While there are no Ferris wheels in the works, there could be other “enhancements” tacked on, which would not be covered federally, such as a light-rail or bus line.

“I don’t think the solid number is out there because, of course, the contract is heavily weighted for speedy completion,” Sen. D. Scott Dibble, DFL-Minneapolis, said. There could be some unforeseen costs as construction moves along and expenses get added, or more hours have to be worked.

So while the bridge moves forward, with somewhere between 90 and 100 percent of it funded federally, discussion remains as to whether the state may need to set aside money, not only for unforeseen costs associated with I-35W, but for bridges and roads in disrepair across the state.

University President Bob Bruininks:

Funds need to be allocated specifically to transportation, not coming out of the state’s capital budget. “We shouldn’t pit transportation against other needs,” Bruininks said.

These needs include spending money on education and updating buildings and classrooms, as well as other projects around the state – funding state parks and buildings like convention centers, steel plants and correctional facilities, which all get their money from the capital request.

Gas Tax?

“It just won’t kill us to raise the gas tax 7 cents,” Bruininks said. “Minnesota is substantially behind other states. Wisconsin is at least 12 cents higher.”

State Senator D. Scott Dibble, DFL-Minneapolis:

“We literally need to double what we spend on roads and transit,” he said. “We’ve got huge, huge needs that are being totally unmet and there’s an entire list of projects that we’ve got. The list is long and we keep delaying and delaying and delaying these projects.”

Gas Tax?

“You bet I strongly support making those investments: raising additional revenues through the gas tax, through a metro-wide sales tax for transit, the way every other metropolitan area in our country does.”

Lee Munnich, a senior fellow at the Humphrey Institute of Public Affairs and director of its state and local policy program, with expertise in transportation policy:

“The only real choices in the short term are using a gas tax or using funds out of the capital budget.”

To skeptics of a gas tax, Munnich cautioned, “Anything you add to the capital budget has to be paid back eventually too.”

State Senator Steve Murphy, DFL-Red Wing:

“Without a well thought-out, well-funded, comprehensive (transportation) plan, we’re not going to be able to do the amount of work necessary to keep Minnesotans as reasonably safe as possible on our roads.”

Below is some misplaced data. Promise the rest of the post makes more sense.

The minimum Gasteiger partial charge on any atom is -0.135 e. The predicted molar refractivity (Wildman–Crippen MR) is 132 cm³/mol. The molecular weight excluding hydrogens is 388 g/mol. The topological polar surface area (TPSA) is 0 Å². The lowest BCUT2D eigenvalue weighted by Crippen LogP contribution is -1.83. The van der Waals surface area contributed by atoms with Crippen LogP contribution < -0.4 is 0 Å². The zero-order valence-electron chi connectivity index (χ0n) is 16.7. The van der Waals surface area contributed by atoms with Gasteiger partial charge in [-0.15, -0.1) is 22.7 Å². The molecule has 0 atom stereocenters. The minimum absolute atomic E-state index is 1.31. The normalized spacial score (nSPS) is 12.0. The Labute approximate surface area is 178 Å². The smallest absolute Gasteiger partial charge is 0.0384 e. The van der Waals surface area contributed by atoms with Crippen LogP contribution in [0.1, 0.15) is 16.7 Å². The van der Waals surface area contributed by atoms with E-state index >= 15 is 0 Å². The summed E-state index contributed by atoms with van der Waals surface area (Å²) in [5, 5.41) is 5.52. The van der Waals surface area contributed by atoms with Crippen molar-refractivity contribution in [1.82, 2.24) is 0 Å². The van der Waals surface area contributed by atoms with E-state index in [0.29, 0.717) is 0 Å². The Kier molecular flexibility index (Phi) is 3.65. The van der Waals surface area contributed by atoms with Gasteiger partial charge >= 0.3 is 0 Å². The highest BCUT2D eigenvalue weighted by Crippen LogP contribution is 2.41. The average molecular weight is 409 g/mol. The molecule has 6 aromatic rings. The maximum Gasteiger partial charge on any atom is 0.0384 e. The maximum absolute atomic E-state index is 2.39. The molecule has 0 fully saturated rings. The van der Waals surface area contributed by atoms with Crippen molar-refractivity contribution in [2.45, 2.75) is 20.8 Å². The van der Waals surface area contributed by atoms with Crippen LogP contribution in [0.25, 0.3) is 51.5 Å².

Gas Tax?

“What we intend on doing, at least in the senate bill, is to increase the gas tax.”

Murphy added that any sort of increased spending could be just what Minnesota needs economically. “For every dollar you spend on road construction, it gets spent seven more times in our communities and that’s one way of jumpstarting the economy.”

State Rep. Ron Erhardt, R-Edina:

Gas Tax?

“We need a gas tax increase because there are other bridges besides this one that are falling down, just about. The Hastings bridge, the Lafayette bridge, are all in very, very poor condition and we don’t just magically create the money. We have to get that money from tax dollars.”

Erhardt also calculated the tax could be raised marginally and still have a wide impact. “For every penny we raise it, that’s about 32 million dollars a year.”

He calculated if the tax was raised a nickel, $160 million would be raised. That’s enough to fund nearly 40 percent of the state’s portion of annual transportation spending.

State Rep. Phyllis Kahn (DFL):”I don’t think we have to focus just on this bridge. We can focus on the fact that we have a big deficit in bridge maintenance, rebuilding, and so forth.”

Gas Tax?

“You don’t want to starve your maintenance and your general transportation budget which is already starved,” Kahn said. She said she will support the highest gas tax that is proposed (probably 10 cents).

“The house is only 2 or 3 votes away from being able to override the governor’s veto, which doesn’t mean they’ll have to do that. Hopefully enough republicans will tell the governor that they’re going to vote to override so that we’ll get a bill passed and he won’t veto it.”

*Gov. Tim Pawlenty’s office did not return repeated requests for comment.